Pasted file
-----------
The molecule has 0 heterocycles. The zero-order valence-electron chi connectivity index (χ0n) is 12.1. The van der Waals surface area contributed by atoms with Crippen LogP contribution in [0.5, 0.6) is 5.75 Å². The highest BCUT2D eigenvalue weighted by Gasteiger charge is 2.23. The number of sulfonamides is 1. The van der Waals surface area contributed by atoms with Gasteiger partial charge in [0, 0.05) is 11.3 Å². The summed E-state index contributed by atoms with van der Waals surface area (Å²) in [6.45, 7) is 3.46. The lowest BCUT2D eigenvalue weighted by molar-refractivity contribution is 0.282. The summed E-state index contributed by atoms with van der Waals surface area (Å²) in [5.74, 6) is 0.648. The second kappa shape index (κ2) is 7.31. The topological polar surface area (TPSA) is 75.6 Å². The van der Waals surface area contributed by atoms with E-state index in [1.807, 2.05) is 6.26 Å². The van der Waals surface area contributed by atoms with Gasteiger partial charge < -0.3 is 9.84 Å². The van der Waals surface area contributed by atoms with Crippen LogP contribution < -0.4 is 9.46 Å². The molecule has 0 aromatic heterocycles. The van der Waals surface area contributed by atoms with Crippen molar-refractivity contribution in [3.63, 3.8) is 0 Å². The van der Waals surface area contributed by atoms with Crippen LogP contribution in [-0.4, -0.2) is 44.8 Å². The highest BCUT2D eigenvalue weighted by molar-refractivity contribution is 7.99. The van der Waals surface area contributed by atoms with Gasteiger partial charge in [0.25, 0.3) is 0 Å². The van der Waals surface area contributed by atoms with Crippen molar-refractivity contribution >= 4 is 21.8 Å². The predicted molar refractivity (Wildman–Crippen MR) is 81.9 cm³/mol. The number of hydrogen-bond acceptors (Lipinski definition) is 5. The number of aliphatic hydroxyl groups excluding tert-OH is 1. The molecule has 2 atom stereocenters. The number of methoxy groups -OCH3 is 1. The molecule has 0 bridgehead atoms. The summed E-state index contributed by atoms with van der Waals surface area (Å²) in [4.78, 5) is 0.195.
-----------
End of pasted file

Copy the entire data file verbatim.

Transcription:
The molecule has 0 heterocycles. The zero-order valence-electron chi connectivity index (χ0n) is 12.1. The van der Waals surface area contributed by atoms with Crippen LogP contribution in [0.5, 0.6) is 5.75 Å². The highest BCUT2D eigenvalue weighted by Gasteiger charge is 2.23. The number of sulfonamides is 1. The van der Waals surface area contributed by atoms with Gasteiger partial charge in [0, 0.05) is 11.3 Å². The summed E-state index contributed by atoms with van der Waals surface area (Å²) in [6.45, 7) is 3.46. The lowest BCUT2D eigenvalue weighted by molar-refractivity contribution is 0.282. The summed E-state index contributed by atoms with van der Waals surface area (Å²) in [5.74, 6) is 0.648. The second kappa shape index (κ2) is 7.31. The topological polar surface area (TPSA) is 75.6 Å². The van der Waals surface area contributed by atoms with E-state index in [1.807, 2.05) is 6.26 Å². The van der Waals surface area contributed by atoms with Gasteiger partial charge < -0.3 is 9.84 Å². The van der Waals surface area contributed by atoms with Crippen LogP contribution < -0.4 is 9.46 Å². The molecule has 0 aromatic heterocycles. The van der Waals surface area contributed by atoms with Crippen molar-refractivity contribution in [3.63, 3.8) is 0 Å². The van der Waals surface area contributed by atoms with Crippen LogP contribution in [-0.4, -0.2) is 44.8 Å². The highest BCUT2D eigenvalue weighted by molar-refractivity contribution is 7.99. The van der Waals surface area contributed by atoms with Gasteiger partial charge in [0.25, 0.3) is 0 Å². The van der Waals surface area contributed by atoms with Crippen molar-refractivity contribution >= 4 is 21.8 Å². The predicted molar refractivity (Wildman–Crippen MR) is 81.9 cm³/mol. The number of hydrogen-bond acceptors (Lipinski definition) is 5. The number of aliphatic hydroxyl groups excluding tert-OH is 1. The molecule has 2 atom stereocenters. The number of methoxy groups -OCH3 is 1. The molecule has 0 bridgehead atoms. The summed E-state index contributed by atoms with van der Waals surface area (Å²) in [4.78, 5) is 0.195.